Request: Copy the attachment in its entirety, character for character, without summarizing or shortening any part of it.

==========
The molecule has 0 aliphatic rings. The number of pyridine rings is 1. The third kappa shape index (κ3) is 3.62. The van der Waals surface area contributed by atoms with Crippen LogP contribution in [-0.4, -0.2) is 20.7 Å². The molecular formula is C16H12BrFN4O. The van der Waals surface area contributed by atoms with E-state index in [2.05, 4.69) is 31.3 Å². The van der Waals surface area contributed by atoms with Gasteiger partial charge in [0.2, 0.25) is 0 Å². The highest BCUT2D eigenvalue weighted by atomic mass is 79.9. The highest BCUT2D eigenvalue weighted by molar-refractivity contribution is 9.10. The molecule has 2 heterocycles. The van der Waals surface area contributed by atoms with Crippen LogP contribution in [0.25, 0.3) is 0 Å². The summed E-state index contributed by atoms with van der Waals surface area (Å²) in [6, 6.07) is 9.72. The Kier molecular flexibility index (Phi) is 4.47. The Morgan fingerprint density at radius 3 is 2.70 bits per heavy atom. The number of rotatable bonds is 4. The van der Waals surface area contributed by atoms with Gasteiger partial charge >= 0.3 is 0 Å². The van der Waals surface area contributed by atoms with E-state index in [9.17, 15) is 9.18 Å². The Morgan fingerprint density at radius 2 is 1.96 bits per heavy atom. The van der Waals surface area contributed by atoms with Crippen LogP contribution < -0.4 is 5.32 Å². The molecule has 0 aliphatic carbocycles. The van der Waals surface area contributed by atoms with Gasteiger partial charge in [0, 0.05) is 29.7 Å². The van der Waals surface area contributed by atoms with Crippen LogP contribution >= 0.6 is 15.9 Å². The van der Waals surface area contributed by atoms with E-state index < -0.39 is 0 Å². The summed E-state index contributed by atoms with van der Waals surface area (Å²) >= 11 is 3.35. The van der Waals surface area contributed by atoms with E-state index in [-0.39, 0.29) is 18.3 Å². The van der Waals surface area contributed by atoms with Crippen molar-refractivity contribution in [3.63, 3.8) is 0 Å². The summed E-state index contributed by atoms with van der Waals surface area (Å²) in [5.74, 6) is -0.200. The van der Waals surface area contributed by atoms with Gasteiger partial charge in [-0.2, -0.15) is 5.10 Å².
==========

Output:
The molecule has 0 aliphatic rings. The number of pyridine rings is 1. The third kappa shape index (κ3) is 3.62. The van der Waals surface area contributed by atoms with Crippen LogP contribution in [-0.4, -0.2) is 20.7 Å². The molecular formula is C16H12BrFN4O. The van der Waals surface area contributed by atoms with E-state index in [2.05, 4.69) is 31.3 Å². The van der Waals surface area contributed by atoms with Gasteiger partial charge in [0.2, 0.25) is 0 Å². The highest BCUT2D eigenvalue weighted by atomic mass is 79.9. The highest BCUT2D eigenvalue weighted by molar-refractivity contribution is 9.10. The molecule has 2 heterocycles. The van der Waals surface area contributed by atoms with Crippen LogP contribution in [0.25, 0.3) is 0 Å². The summed E-state index contributed by atoms with van der Waals surface area (Å²) in [6, 6.07) is 9.72. The Kier molecular flexibility index (Phi) is 4.47. The Morgan fingerprint density at radius 3 is 2.70 bits per heavy atom. The number of rotatable bonds is 4. The van der Waals surface area contributed by atoms with Gasteiger partial charge >= 0.3 is 0 Å². The van der Waals surface area contributed by atoms with E-state index in [9.17, 15) is 9.18 Å². The Morgan fingerprint density at radius 2 is 1.96 bits per heavy atom. The van der Waals surface area contributed by atoms with Crippen LogP contribution < -0.4 is 5.32 Å². The molecule has 0 aliphatic carbocycles. The van der Waals surface area contributed by atoms with Gasteiger partial charge in [0, 0.05) is 29.7 Å². The van der Waals surface area contributed by atoms with Crippen LogP contribution >= 0.6 is 15.9 Å². The van der Waals surface area contributed by atoms with E-state index < -0.39 is 0 Å². The summed E-state index contributed by atoms with van der Waals surface area (Å²) >= 11 is 3.35. The van der Waals surface area contributed by atoms with E-state index in [-0.39, 0.29) is 18.3 Å². The van der Waals surface area contributed by atoms with Crippen molar-refractivity contribution in [3.63, 3.8) is 0 Å². The summed E-state index contributed by atoms with van der Waals surface area (Å²) in [5.74, 6) is -0.200. The van der Waals surface area contributed by atoms with Gasteiger partial charge in [-0.2, -0.15) is 5.10 Å².